When I had to take into account other medication and I wanted to maximize iron absorption by avoiding e.g. the effect of coffee and calcium, I wrote down a thorough meal schedule so that I’d know what to eat and when. It made life so much easier.
In addition to a change in diet and an iron supplement, the cornerstone of my treatment was adequate rest. Resting is difficult when your mind is drawn to the trails every day. However, running with an iron deficiency is frustrating, because it’s just poor performance after a poor performance. Dragging your feet can take the joy out of running for long periods of time.
I found a suitable pace of training, which meant trail running no more than every second or third day, and only five kilometers (3.1 miles) at a time. On other days, I took walks of different lengths.
Within four weeks of starting the treatment, my health improved, e.g. in the following ways:
- total exhaustion eased
- the humming in my ears stopped
- my sight improved (this was probably corona)
- brain fog subsided (coronavirus or iron deficiency)
- my legs, which weighed a hundred kilos, became lighter and I could run again (and not just walk)
- I was able to run 200 meters uphill again without feeling suffocated
- resting heart rate fell close to normal (coronavirus or iron deficiency)
- lethargy after training, PEM symptoms eased (corona or iron deficiency).
In three months, trail running already started to go as well as before, if not better. Likewise, general energy and mental energy had risen to a level where I no longer felt that I was feeling unwell. However, the longest I could still run was around 15 km (9.3 miles).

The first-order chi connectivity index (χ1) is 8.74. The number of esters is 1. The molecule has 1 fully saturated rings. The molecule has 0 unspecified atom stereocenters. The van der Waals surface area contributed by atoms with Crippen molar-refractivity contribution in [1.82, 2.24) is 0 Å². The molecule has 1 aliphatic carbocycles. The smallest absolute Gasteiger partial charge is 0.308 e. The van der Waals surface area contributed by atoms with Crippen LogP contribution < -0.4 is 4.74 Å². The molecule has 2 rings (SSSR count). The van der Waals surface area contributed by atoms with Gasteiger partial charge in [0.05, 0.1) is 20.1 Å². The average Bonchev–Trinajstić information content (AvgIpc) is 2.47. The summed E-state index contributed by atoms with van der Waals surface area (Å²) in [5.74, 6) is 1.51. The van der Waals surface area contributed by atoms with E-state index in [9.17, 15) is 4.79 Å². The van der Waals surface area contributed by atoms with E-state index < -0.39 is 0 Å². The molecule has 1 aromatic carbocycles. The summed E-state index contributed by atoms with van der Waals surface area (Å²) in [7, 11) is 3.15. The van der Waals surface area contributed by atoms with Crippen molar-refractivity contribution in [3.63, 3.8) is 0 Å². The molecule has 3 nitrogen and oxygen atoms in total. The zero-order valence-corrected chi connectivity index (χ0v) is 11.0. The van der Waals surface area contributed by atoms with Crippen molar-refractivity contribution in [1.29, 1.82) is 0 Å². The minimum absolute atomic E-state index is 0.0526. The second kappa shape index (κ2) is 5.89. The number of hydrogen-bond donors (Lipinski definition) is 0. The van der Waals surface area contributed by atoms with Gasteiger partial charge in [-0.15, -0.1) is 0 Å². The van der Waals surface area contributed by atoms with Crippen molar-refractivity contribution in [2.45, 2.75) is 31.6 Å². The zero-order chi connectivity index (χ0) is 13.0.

It took me five months to run my first half trail marathon. The next step is to get back into a normal running rhythm after the winter and try to run a trail marathon distance. And check my ferritin levels.
3 By eliminating the cause of iron deficiency
If the iron deficiency is caused, for example, by bleeding or some illness, the cause must first be determined so that the iron deficiency can be fixed.
Ferritin is easy and fast to measure. Low ferritin is usually a sign of iron deficiency, but high ferritin does not rule out the possibility of iron deficiency.
Iron deficiency is common and can reduce an athlete's performance to zero. Iron deficiency is usually relatively easy and inexpensive to treat, although it can take a long time to replenish iron stores. Sometimes iron tablets are not enough, but an iron infusion is needed.
If you suffer from symptoms suitable for iron deficiency and an iron supplement removes the symptoms, the cause of the symptoms was probably iron deficiency. However, you should not start taking iron supplements on your own, but always consult an expert.
Disclaimer: I’m not a medical professional, but I’ve been diagnosed and treated for iron deficiency. These are based on general research open to everyone and my own experiences.